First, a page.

The fruit and vegetable sector has a very special product segment which provides a multisensory component to food. It brings flavor nuances, shades of color, aromas, new textures and an attractive visual aesthetic. They are also a source of bioactive compounds, with numerous beneficial and even medicinal properties. We are talking about edible flowers, and Innoflower, which has already been devoted to them for five years now, is offering its new product lines to chefs and consumers this year.
Plot with mini pansies
"We have a very wide range, with 50 different species of edible flowers that we grow all year round. We have actually managed to keep both pansies and mini pansies in our catalogue for 12 months a year. We grow the flowers in our three farms, two of which are located in Zaragoza and the other in Soria. They are grown in different ways -under tunnels, under mesh or in the open ground- and in pots, which facilitates both the handling of the plants and the harvesting. We also collaborate with the Rey Ardid Foundation in the employment of people with handicaps," says Laura Carrera, CEO of the Soria-based company. "The world of edible flowers is very different from that of nursery flowers, because in addition to focusing on the plant, we focus on the health of the flower to offer a quality product and guarantee its traceability and food safety. In fact, we are the first edible flower company in all of northern Spain to obtain a GlobalG.A.P. certification."
Montañita, the brand under which fresh flowers are marketed.
After a successful journey since its beginnings, with Innoflower and its products recognized and awarded with numerous innovation and food awards, and continuous growth, the pandemic and the closure of the horeca channel were a turning point for the company. Until then, 90% of sales corresponded to fresh edible flowers, and 80-90% of those were made to that single channel. However, the company was not only able to overcome this slump, but is actually coming out of it stronger.
"It is undeniable that COVID hit us hard. We were losing all the investment we had made in the previous months, because we had planted in the months of October, November and December what we were going to sell in March, April and May, so we tried to stay positive and decided to try making the best use of all the time we suddenly had. At the end of April, most of the workers were on paid leave and we started to think about what we could do with all those flowers we had and were throwing away. That's how we gave shape to all our new processing lines," says Laura.
Edible flower lollies.
"In addition to continuing to market fresh and crystallized flowers, we have become the company with the widest range of dehydrated edible flowers in the world. We have created a line of pressed flowers that is unique in Spain and is being widely used in creative confectionery, and we have launched lollipops with pressed and crystallized flowers suitable for diabetics, which are in great demand. In fact, the demand has been so great that, at some points, we have had delivery times of up to a month for our orders. We have also launched a line of premium freeze-dried flowers in recyclable and reusable glass containers. Freeze-drying is a process by which flowers are preserved while maintaining their structure and composition, allowing them to retain their properties," says Laura.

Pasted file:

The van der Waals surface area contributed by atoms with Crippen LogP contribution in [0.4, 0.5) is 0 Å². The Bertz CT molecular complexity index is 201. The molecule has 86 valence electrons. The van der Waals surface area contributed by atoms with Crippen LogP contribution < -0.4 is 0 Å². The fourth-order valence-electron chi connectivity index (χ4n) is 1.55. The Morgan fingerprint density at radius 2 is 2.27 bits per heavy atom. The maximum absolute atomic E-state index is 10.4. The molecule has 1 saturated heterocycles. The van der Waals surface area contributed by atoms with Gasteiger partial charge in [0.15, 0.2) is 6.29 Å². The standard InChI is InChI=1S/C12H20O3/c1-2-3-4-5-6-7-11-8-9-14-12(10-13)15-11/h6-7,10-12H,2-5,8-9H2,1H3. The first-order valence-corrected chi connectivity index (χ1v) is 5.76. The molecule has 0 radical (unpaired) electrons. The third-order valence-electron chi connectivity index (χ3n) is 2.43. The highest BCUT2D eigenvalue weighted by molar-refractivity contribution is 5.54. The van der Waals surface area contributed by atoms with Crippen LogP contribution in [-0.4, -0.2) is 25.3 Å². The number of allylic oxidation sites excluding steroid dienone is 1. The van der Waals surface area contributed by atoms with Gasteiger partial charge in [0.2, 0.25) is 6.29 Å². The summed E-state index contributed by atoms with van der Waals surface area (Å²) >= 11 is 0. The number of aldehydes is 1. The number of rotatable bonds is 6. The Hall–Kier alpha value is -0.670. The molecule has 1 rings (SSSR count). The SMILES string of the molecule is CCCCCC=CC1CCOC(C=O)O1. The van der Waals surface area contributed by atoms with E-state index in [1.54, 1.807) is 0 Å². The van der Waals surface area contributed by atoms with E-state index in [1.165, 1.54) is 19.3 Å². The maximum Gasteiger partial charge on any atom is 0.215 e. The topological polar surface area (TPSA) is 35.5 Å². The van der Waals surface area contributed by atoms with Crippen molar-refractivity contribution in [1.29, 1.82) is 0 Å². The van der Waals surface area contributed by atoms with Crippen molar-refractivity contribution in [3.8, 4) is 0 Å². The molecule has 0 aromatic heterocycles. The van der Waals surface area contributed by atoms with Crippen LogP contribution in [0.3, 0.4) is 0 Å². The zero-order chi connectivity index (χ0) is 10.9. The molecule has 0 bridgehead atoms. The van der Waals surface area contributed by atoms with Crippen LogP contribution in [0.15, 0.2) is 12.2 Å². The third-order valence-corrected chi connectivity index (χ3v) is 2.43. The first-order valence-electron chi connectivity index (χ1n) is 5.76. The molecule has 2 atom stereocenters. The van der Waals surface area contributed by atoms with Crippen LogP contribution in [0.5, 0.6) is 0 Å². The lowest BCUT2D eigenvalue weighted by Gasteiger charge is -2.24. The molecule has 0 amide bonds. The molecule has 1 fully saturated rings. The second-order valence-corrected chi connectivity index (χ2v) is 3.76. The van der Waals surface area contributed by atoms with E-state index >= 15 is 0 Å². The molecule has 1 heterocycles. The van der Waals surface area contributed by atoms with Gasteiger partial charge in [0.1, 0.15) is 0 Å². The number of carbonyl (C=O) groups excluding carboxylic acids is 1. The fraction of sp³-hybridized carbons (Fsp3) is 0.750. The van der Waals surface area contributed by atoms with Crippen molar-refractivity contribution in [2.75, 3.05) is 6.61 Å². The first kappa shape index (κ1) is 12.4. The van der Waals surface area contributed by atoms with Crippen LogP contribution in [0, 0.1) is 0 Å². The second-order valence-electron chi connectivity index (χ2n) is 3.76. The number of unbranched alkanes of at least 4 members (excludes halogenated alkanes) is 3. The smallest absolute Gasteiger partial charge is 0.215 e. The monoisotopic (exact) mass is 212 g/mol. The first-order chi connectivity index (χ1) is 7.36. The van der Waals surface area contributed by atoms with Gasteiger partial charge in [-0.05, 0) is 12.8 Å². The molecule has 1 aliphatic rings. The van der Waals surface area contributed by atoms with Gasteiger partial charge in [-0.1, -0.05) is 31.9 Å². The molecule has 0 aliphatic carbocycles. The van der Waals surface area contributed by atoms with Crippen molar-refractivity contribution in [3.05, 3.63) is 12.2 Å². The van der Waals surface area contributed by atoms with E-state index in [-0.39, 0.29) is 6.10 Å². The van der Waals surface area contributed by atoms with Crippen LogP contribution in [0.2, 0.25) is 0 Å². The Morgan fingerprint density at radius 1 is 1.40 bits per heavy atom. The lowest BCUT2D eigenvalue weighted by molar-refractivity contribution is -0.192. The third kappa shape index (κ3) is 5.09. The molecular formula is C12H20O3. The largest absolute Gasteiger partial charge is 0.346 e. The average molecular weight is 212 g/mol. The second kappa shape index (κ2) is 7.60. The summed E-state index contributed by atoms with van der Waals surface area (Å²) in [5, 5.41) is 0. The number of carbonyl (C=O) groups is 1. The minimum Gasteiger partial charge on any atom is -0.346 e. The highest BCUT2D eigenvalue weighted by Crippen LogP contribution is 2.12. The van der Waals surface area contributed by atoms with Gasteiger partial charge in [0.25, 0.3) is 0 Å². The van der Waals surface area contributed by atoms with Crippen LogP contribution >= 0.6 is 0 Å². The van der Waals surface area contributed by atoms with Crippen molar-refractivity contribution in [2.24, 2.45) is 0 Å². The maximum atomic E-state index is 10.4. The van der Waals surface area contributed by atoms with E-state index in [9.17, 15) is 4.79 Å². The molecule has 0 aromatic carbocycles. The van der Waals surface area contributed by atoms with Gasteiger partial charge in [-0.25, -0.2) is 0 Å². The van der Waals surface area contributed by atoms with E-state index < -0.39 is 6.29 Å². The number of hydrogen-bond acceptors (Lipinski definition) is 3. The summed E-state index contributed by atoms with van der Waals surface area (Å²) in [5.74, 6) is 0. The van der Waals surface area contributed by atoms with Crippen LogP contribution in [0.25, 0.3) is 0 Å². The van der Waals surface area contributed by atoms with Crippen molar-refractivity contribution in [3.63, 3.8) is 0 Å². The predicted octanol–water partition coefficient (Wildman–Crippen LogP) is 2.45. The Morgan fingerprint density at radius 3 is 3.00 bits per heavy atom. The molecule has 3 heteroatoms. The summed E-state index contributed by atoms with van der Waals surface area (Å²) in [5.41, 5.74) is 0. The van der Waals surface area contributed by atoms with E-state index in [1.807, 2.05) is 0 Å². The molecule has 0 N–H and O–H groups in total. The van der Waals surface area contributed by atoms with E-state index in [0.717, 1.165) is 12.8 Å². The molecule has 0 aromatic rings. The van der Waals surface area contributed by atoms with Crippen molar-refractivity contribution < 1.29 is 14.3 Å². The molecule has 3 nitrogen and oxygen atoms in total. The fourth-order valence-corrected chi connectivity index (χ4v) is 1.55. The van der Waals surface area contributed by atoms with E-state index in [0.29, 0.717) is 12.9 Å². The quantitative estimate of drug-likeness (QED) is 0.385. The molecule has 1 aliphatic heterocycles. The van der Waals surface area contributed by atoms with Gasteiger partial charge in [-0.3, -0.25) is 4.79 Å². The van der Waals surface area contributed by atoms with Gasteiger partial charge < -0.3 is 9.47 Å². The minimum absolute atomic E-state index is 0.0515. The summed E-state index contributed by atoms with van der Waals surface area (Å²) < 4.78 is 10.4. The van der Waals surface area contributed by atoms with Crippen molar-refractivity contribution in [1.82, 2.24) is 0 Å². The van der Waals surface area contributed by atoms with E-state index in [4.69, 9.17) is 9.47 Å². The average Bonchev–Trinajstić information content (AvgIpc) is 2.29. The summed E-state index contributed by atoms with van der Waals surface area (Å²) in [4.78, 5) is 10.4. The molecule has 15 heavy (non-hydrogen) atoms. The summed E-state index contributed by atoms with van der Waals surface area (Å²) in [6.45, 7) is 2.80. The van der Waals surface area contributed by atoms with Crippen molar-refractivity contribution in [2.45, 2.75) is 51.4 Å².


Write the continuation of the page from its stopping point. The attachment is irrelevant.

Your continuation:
Mint, tagete and lyophilized pansies
"We are also participating in a project with the Procerealtech group of the University of Valladolid, conducting a parameterization of the freeze-drying process of edible flowers. It is one of the first carried out in this area and is allowing us to study and look into the best conditions to obtain the best product."
Ingredients not just for chefs
Makro, the world's largest wholesale chain and a major supplier to the horeca channel in Europe, was Innoflower's main customer. However, the lockdowns and the move towards more home cooking brought edible flowers closer to consumers, a fact that was reflected in the company's marked increase in online sales.
"Since the start of the pandemic, we have seen an increase in the number of private customers, gastronomists and home chefs who have managed to create special menus with our flowers. The feedback from customers has also been impressive and very gratifying," says Innoflower's CEO. "Right now it is giving a great boost in the world of baking and Instagram has become a very important platform for our products. Our flowers are just ingredients, the chefs are the ones who create beauty in the dishes with them," says Laura.
Organic dried flowers and citrus fruits, an alchemic blend
Following a custom order from a French customer, Innoflower has also included in its range a line of organic dehydrated citrus fruits, which have gone from being a mere novelty to becoming another of the company's innovations.
"With the dehydrated flowers we have created blends for infusions. Mini pansies, for instance, are loaded with polyphenols, natural antioxidant compounds in flowers that give the water a turquoise green color when infused, and when dehydrated lemon, which is acidic, is added, the pH of the infusion changes and the color turns pink," says the professional. "Many customers have already had the chance to try our dehydrated citrus and flower infusions after Unica Group, with which we have collaborated, included them in its Healthy Box."